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  10. The ‘wicked’ problem of access: is the telephone a solution?

    6 Aug 2014
    Comments: 6

    This week a study in the Lancet concluded that phone consultations with patients who request same-day appointments generate additional work for GPs when compared to face–to-face encounters. In some ways, the study provides further evidence for the existence of induced demand – the phenomenon that widening access for health care fuels use – that we highlighted in a recent Nuffield Trust report (June 2014).

    If patients can’t have all of their care needs...

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  11. A good idea? Wait and see

    4 Aug 2014

    I'd heard over the weekend that Jeremy Hunt would make an announcement on NHS waiting times today. My sort of thing (see Buzzfeed for details). I was intrigued.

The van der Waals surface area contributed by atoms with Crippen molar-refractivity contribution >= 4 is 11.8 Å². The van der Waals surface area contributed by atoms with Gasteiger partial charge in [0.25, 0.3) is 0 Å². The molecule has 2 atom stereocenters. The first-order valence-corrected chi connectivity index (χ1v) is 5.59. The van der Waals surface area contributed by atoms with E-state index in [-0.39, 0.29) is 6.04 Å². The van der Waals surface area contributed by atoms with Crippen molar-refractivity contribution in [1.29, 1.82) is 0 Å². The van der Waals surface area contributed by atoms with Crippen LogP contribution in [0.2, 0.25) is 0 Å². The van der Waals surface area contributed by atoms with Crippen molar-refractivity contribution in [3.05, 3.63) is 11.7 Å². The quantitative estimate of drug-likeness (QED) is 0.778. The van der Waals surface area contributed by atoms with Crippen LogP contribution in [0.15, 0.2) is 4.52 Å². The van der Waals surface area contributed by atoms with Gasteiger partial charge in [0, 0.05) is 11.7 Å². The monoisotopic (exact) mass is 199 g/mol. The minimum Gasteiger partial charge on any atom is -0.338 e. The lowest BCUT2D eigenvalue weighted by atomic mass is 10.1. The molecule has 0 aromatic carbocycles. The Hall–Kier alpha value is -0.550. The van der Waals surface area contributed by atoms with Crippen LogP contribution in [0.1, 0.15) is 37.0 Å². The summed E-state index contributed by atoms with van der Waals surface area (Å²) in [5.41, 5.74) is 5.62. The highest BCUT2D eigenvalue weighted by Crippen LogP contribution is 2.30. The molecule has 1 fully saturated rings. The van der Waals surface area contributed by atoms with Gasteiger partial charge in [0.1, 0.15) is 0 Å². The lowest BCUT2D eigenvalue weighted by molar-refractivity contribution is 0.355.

When I got up, I read this short teaser piece from the Health Service Journal. In a nutshell, Mr. Hunt was giving trusts space...

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  12. Improving cancer diagnosis: is there a better way than naming and shaming?

    30 Jul 2014
    In a drive to improve England’s record on cancer survival, Jeremy Hunt recently announced that he will 'name and shame' low-referring GPs. It’s clear that improving early diagnosis of cancer could improve survival. But it’s not clear how shaming GPs into referring more patients will solve the problem of delayed diagnosis.

    Our study published this week in the British Journal of Cancer sheds some light on this question for bowel cancer. We focused on bowel cancer because we...

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  13. A risk worth taking?

    24 Jul 2014
    Comments: 1